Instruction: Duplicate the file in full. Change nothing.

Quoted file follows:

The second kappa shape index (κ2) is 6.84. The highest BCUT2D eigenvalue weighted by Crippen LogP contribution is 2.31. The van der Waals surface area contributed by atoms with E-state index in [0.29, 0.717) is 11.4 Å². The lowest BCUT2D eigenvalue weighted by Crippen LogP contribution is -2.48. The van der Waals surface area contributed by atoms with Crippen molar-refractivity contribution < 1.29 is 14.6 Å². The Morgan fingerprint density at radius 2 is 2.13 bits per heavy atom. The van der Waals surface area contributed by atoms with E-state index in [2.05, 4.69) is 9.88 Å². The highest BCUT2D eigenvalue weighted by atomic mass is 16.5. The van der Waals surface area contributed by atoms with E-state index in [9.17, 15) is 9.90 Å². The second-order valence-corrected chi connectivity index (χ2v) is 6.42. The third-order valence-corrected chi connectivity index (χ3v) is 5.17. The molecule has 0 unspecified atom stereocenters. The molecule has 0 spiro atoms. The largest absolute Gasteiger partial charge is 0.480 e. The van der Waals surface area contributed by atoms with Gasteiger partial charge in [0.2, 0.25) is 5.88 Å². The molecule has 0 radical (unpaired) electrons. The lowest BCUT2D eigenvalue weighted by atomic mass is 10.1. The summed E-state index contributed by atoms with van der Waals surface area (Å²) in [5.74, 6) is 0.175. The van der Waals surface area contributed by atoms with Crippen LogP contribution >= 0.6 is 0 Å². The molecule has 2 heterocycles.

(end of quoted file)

The second kappa shape index (κ2) is 6.84. The highest BCUT2D eigenvalue weighted by Crippen LogP contribution is 2.31. The van der Waals surface area contributed by atoms with E-state index in [0.29, 0.717) is 11.4 Å². The lowest BCUT2D eigenvalue weighted by Crippen LogP contribution is -2.48. The van der Waals surface area contributed by atoms with Crippen molar-refractivity contribution < 1.29 is 14.6 Å². The Morgan fingerprint density at radius 2 is 2.13 bits per heavy atom. The van der Waals surface area contributed by atoms with E-state index in [2.05, 4.69) is 9.88 Å². The highest BCUT2D eigenvalue weighted by atomic mass is 16.5. The van der Waals surface area contributed by atoms with E-state index in [9.17, 15) is 9.90 Å². The second-order valence-corrected chi connectivity index (χ2v) is 6.42. The third-order valence-corrected chi connectivity index (χ3v) is 5.17. The molecule has 0 unspecified atom stereocenters. The molecule has 0 spiro atoms. The largest absolute Gasteiger partial charge is 0.480 e. The van der Waals surface area contributed by atoms with Gasteiger partial charge in [0.2, 0.25) is 5.88 Å². The molecule has 0 radical (unpaired) electrons. The lowest BCUT2D eigenvalue weighted by atomic mass is 10.1. The summed E-state index contributed by atoms with van der Waals surface area (Å²) in [5.74, 6) is 0.175. The van der Waals surface area contributed by atoms with Crippen LogP contribution >= 0.6 is 0 Å². The molecule has 2 heterocycles.